The IAG (LSE: IAG) share price has started to recover over the past few weeks. And there are a couple of reasons why investors have been buying back into the airline group.
The reorganisation of the UK travel traffic light system, the upcoming reopening of the lucrative transatlantic route and the growing number of passengers returning to the skies, are all reasons why investor sentiment towards the British Airways owner has begun to improve.
Whenever I’ve covered IAG in the past, I’ve always tried to explain that the company’s fortunes will depend on how quickly the global aviation market recovers. Many green shoots are appearing, and IAG should be able to capitalise on this.
However, there’s one significant factor that could hold back the group’s recovery.
IAG share price headwinds
IAG has a substantial financial liability on its balance sheet and I’m not talking about the group’s debt.
The group giant is responsible for BA’s two pension schemes, which are some of the largest in the country. Together, the assets of these two defined benefit schemes, which have 85,000 members in total, amount to nearly £26bn. To put that into perspective, the market capitalisation of IAG at the time of writing is just £9.2bn.
The schemes are in deficit and pre-pandemic, the group was working through a plan to eliminate the gap between assets and liabilities. When the pandemic struck, the trustees agreed that BA could defer £450m of pension contributions. This deal ended at the end of September.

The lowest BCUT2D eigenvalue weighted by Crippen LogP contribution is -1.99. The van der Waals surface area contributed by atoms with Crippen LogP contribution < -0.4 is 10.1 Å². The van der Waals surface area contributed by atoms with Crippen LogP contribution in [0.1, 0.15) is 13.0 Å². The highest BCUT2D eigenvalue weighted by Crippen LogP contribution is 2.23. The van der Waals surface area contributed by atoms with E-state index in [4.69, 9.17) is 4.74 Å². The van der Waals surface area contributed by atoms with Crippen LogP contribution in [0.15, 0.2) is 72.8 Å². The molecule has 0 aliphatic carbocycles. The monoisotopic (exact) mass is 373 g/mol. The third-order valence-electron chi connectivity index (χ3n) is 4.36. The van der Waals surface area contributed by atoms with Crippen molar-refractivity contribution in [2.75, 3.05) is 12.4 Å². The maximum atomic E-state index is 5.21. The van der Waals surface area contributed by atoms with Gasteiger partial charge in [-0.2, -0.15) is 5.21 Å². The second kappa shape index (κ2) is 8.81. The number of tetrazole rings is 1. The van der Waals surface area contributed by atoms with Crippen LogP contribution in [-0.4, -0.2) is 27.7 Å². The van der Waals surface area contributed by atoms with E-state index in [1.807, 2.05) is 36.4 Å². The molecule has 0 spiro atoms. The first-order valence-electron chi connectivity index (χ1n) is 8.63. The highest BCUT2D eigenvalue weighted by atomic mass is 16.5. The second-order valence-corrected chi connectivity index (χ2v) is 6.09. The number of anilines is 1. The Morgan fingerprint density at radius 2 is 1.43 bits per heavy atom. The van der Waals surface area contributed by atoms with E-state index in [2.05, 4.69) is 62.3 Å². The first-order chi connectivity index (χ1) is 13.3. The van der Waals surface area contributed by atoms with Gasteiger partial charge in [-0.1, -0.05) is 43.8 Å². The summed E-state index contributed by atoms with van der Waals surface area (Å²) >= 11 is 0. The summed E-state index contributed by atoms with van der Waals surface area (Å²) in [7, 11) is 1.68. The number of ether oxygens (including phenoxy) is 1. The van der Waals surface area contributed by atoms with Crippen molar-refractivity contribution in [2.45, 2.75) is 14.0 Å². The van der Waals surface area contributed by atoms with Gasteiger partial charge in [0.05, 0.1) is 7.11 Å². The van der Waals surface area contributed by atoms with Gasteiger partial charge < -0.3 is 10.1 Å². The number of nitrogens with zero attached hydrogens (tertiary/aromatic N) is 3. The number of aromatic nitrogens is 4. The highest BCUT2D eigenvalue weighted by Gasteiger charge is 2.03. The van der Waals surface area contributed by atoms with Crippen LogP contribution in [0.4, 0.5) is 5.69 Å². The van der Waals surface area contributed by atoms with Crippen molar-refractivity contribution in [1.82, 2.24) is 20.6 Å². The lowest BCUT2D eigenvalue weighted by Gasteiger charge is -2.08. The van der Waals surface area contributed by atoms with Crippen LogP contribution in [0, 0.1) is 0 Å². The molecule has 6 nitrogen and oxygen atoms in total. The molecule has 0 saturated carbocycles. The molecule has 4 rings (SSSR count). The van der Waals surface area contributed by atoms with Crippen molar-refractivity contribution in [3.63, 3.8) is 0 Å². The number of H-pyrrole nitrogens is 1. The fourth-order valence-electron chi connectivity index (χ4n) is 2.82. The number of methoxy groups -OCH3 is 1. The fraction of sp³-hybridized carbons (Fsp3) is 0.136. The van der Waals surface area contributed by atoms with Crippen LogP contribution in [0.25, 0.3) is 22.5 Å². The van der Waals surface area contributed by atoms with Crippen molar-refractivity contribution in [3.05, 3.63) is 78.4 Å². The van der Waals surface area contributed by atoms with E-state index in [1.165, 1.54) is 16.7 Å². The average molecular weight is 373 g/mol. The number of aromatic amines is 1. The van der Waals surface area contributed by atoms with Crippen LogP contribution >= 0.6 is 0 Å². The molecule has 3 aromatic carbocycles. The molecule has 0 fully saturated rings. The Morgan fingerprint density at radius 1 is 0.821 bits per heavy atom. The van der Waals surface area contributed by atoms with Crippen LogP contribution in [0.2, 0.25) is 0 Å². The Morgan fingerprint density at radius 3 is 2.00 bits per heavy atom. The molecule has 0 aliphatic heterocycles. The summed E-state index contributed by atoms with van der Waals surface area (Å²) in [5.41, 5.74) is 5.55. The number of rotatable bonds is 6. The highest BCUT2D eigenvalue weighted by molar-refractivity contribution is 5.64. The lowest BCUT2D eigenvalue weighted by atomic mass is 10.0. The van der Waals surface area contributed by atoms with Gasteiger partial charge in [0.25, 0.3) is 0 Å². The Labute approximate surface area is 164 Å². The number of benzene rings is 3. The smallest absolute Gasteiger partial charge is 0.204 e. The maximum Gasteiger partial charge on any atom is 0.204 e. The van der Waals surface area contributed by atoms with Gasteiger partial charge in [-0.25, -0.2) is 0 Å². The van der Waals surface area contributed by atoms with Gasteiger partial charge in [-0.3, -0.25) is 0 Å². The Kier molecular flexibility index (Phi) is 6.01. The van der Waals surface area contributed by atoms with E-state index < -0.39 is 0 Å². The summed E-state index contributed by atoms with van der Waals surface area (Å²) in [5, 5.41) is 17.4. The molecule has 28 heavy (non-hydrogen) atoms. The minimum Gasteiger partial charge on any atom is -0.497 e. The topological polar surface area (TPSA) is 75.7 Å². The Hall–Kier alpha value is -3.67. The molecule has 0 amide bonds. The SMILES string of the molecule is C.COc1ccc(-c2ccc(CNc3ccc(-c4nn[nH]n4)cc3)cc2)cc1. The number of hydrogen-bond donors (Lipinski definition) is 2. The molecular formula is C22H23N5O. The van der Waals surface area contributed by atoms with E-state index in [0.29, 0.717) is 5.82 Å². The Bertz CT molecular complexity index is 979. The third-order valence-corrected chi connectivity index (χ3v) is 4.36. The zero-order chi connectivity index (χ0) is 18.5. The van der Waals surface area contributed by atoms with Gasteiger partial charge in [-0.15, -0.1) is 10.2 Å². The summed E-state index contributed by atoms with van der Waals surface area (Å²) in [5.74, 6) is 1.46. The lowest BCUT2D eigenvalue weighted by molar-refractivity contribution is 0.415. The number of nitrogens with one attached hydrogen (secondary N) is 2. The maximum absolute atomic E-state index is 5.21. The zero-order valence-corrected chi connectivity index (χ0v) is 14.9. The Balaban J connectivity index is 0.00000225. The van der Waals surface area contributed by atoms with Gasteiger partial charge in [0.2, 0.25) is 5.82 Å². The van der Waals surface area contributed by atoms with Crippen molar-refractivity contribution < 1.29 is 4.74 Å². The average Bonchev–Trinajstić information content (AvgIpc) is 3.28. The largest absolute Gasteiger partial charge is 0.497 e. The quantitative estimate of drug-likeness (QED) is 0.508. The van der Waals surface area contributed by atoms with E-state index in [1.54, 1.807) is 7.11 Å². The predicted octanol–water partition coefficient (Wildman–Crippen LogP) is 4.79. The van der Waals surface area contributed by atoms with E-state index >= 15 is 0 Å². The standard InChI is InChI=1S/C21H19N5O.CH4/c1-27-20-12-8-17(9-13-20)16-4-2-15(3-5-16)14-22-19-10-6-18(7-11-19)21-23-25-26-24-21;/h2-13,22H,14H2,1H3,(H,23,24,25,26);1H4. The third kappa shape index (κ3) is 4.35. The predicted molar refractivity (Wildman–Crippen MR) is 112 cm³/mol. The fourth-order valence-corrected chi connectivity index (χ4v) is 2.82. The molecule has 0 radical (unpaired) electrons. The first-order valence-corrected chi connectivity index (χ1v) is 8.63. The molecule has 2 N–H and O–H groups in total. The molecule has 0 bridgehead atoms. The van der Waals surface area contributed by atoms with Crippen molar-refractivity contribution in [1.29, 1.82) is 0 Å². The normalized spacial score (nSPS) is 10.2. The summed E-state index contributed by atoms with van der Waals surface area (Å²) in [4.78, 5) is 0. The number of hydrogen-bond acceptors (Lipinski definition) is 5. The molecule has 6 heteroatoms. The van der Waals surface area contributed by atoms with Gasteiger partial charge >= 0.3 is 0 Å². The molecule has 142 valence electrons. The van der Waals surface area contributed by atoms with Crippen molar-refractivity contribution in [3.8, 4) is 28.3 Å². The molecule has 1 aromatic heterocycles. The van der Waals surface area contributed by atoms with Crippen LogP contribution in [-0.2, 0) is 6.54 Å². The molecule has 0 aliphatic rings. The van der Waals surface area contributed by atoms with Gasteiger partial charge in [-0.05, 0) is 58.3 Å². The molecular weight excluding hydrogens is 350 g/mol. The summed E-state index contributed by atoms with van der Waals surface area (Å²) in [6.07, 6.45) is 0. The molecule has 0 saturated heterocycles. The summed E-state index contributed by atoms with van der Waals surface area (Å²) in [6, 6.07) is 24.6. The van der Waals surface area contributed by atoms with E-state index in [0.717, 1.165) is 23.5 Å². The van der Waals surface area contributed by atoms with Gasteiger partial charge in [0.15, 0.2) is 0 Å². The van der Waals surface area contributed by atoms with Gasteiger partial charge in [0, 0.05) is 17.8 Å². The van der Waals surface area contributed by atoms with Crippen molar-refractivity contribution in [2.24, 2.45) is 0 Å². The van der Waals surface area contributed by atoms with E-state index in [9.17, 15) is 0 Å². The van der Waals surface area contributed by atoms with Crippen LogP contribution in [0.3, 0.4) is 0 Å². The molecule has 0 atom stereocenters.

Now the company faces the task of having to resume pension contributions of £35m each month from 1 October. This couldn’t have come at a worse time. IAG is still losing money hand over fist, and it’s unclear if the aviation industry will ever return to 2019 levels of activity.
On top of this, the group’s facing increasing competition from lower-cost competitors, which have cleaner balance sheets and newer fleets. Therefore, they’re better positioned to fight for customers.
A challenge to return to growth
The company’s facing some significant challenges, which will make it harder for the group to return to growth. And these threats could act as a weight on the IAG share price for the foreseeable future.
That said, as I noted at the beginning of this article, the reopening of the transatlantic trade route is positive news. IAG was also planning to increase the number of flights in the fourth quarter. If occupancy on these flights increases, the company’s prospects will improve.
As a recovery play, I think the IAG share price has some attractive qualities. That’s why I’d buy the company as a speculative investment in my portfolio.
However, considering the risks outlined above, this corporation may not be suitable for all investors. It could be several years before the stock returns to pre-pandemic levels as the company battles through the above headwinds.
Rupert Hargreaves has no position in any of the shares mentioned. The Motley Fool UK has no position in any of the shares mentioned. Views expressed on the companies mentioned in this article are those of the writer and therefore may differ from the official recommendations we make in our subscription services such as Share Advisor, Hidden Winners and Pro. Here at The Motley Fool we believe that considering a diverse range of insights makes us better investors.